Each time the issue has come before this august body, the 
recommendations remain the same. The people of Guam deserve 
recognition for loyalty they displayed to the United States in 
the face of a brutal enemy and the atrocities inflicted upon 
    Now we have the findings of a federal commission, which 
found that there was no parity in the treatment of the people 
of Guam and others in compensation programs of those similarly 
    Throughout our island, we still see evidence of Guam's 
historical struggle. Concrete bunkers remain on our seashores, 
heavy artillery become landmarks overgrown with jungle, and war 
zones claiming the lives converted to national parks.
    Chamorros throughout our island can attest to the plight of 
their ancestors, forced to march to concentration camps in 
Manenggon and to massacres in the case of Tinta, Faha and Fena.
    The Chamorros of Guam do not expect to turn back time, 
change history or alter the future. But recognition of a 
people's sacrifice in upholding the honor of America in the 
face of a brutal enemy, maintaining their dignity in their 
fight for liberty and demonstrating that steadfast loyalty 
remains priceless.
    That is the evidence of everything our founding fathers 
envisioned, everything thousands of young American soldiers 
died on the shores of Guam's beaches, and that will memorialize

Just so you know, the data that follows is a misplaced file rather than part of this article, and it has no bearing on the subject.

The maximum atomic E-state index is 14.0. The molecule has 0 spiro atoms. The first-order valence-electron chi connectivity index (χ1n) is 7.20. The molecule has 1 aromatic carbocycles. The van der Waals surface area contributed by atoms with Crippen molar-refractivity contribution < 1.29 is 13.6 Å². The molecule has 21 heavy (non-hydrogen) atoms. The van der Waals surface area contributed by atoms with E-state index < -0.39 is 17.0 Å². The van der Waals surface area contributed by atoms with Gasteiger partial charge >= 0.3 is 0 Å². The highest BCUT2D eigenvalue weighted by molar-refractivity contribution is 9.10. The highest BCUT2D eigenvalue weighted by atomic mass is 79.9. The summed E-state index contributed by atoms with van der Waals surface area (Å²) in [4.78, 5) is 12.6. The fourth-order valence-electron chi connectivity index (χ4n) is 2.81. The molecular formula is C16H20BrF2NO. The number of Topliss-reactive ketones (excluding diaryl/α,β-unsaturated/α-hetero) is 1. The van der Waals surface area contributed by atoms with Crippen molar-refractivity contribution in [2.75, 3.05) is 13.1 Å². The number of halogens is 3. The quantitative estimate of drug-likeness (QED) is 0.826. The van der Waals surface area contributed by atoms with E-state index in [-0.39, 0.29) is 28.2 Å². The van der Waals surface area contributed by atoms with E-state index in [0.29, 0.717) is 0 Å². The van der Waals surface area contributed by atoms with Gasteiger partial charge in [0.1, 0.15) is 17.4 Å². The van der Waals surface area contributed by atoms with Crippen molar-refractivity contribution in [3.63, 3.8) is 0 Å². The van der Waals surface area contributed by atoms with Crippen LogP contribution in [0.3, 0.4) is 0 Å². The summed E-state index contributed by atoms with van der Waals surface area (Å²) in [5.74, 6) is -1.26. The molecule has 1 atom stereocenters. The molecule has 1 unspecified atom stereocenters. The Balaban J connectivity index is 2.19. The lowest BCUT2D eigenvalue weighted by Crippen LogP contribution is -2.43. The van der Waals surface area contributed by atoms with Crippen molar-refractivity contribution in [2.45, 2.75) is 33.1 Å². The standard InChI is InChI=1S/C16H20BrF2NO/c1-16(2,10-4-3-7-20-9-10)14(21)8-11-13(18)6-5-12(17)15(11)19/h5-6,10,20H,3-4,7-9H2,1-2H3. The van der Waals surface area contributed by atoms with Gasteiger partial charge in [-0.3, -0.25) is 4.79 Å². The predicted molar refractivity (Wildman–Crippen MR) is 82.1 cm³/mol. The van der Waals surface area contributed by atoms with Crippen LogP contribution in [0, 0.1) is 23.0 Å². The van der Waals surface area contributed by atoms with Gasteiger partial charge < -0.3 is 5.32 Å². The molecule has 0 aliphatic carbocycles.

our history, bring peace to a dying generation, and alter the 
future of new generations.
    We, too, fought for our freedom or held our dignity and 
earned this compensation. We know we deserve it. And yes, we 
want all America to understand it. With faith in democracy and 
the will of our leaders and our people, we slowly close one era 
while educating the next.
    I believe, as Dr. Martin Luther King, Jr., remarked, we 
will not be satisfied until justice rolls down like waters and 
righteousness like a mighty stream. The book of history is 
never complete. The writing continues. The judgment will come.
    And while it may never be too late to make a difference, I 
ask that you correct this injustice today. Not a single 
generation should again pass without sharing in the justice 
    Let there be no more naysayers. The Congress endorses it. 
The Administration supports it. And our Nation's place in 
history as a just and caring government demands it.
    Today I am grateful you invited all of us to the table. Let 
no more time pass. Lady justice and the people of Guam must not